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Reel Fun
07-27-2010, 06:38 AM
I have a Lowrance LCX 28c HD....and I have a dual 50/200 trans. I mostly fish fresh water 100ft or less.....is the strait 200 better??



RF

Dennis
07-27-2010, 01:18 PM
The 50 will give you a wider angle so you should see more fish and all of your downriggers if you have any. For detail the 200 will show bottom structure better. The dual frequency transducer is 12 degrees at 200 khz and 35 degrees at 50 khz. When running the 50 khz I'll see arches that are not complete. I believe that these are fish on the outer edges of the cone angle. I haven't noticed partial or broken arches when running 200 khz.

In comparason the wide 200 shows good detail as it's a 20 degree cone angle. I haven't noticed any major differences in returned images when compared to the 200 khz side of the dual frequency. For me it was one less option to mess with. I've switched to the 50/200 and like it better.

Hope that helps.

Reel Fun
07-27-2010, 03:53 PM
I was told that the strait 200 has a wider cone angle than the 50/200 on the 200 option??


RF

Seon
07-27-2010, 05:22 PM
For your type of fishing, the 200 is better suited.


Here's the info from Lowrance:

Frequency
Most of the sonar units that we sell accessories for operate at 192 or 200 kHz (kilohertz). Some models use 50 kHz. A few are dual frequency capable, meaning they can use both 50 and 200 kHz transducers. Typically, high frequency (192 or 200 kHz) sonar units provide the best resolution and definition of structure and targets. They excel at showing minute details of the underwater world. 50 kHz units have much greater depth penetration capability, but show less definition. 50 kHz transducers also usually have a much wider cone angle than 192 or 200 kHz transducers.
You must match the transducer's frequency to the sonar unit. For example, a 192 kHz sonar unit requires a 192 kHz transducer.
Cone Angle
A transducer's cone angle determines its coverage area of the underwater world. The wider the cone angle, the greater the area that's covered. We offer a variety of 192 kHz transducers with either a wide (20) or narrow (8) cone angle. We also offer a variety of 200 kHz transducers with either a wide (20) or narrow (12) cone angle. The 50 kHz transducers come with a 35 cone angle. And the dual frequency transducers come with both a narrow (12) 200 kHz and a 50 kHz cone angles.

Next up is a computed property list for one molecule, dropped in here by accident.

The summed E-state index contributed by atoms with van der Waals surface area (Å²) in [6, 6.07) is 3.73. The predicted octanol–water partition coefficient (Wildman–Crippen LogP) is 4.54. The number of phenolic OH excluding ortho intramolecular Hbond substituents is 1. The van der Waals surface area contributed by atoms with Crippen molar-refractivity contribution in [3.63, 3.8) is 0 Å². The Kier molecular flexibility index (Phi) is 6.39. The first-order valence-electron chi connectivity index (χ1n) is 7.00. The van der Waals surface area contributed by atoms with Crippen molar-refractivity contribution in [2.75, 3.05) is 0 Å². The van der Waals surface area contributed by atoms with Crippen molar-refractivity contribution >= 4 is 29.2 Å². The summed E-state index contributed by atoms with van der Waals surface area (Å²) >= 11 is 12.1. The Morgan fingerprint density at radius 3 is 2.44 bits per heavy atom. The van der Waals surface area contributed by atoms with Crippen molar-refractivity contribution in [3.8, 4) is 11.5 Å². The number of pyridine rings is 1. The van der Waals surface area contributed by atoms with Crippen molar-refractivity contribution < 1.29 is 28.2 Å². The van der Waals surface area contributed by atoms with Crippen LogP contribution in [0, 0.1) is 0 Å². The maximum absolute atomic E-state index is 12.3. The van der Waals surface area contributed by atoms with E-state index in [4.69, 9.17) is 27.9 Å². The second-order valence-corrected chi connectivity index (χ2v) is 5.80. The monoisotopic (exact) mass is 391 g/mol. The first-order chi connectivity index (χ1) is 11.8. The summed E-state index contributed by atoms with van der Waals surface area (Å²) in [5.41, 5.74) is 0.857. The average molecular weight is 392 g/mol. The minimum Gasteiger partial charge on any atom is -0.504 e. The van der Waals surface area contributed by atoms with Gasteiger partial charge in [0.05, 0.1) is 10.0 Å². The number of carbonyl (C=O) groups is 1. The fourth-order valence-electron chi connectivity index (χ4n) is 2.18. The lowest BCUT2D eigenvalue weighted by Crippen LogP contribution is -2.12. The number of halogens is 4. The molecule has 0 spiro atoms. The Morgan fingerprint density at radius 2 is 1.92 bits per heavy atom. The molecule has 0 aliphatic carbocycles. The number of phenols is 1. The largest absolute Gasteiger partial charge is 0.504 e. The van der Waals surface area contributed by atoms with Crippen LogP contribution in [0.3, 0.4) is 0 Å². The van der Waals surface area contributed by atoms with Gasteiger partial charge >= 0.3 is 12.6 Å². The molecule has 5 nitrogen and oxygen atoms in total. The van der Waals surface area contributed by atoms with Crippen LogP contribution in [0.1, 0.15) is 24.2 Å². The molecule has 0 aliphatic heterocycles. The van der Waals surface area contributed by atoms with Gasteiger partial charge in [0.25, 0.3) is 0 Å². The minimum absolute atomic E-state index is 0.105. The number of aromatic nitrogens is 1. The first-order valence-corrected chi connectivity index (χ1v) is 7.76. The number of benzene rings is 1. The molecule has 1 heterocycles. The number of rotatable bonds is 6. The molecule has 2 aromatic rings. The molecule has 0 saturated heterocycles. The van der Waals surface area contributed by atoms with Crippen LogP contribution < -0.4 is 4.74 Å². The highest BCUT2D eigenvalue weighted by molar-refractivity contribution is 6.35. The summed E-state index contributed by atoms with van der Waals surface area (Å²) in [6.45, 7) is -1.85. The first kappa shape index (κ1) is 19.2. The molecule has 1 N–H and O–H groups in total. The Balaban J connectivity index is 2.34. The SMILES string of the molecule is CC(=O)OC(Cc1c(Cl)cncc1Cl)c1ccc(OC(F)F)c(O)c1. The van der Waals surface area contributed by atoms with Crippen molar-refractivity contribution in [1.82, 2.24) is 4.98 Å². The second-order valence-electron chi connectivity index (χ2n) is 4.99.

Generally, use a wide cone angle for fishing shallow to medium depths. The narrow cone penetrates to deeper depths, but shows less fish and structure due to its narrow beam.
The depth capability of your sonar units depends on its transmitter power, receiver, sensitivity, frequency, transducer and transducer installation. Other things that effect depth capability are: water conditions and type, (all sonars will show deeper depth readings in fresh water than salt) and bottom conditions.

Reel Fun
07-27-2010, 05:49 PM
Thanks.......I got the wrong one....figures!!!!!

RF

MrDwnRigger
07-27-2010, 09:19 PM
I have both on my boat. 95% of the time I run the single frequency 200 kHz transducer. I prefer the higher resolutions and the wider angle on the single frequency transducer. I kept the old transducer 50/200 mounted just as a backup in case the other one gets broken or goes down. I do prefer the 50 MHz with the wider angle in the Delta, you can see more what's going on up shallow. Go figure, when it's supposedly designed for deeper water. I also run a Furuno at the same time obviously on a different frequency.
MrD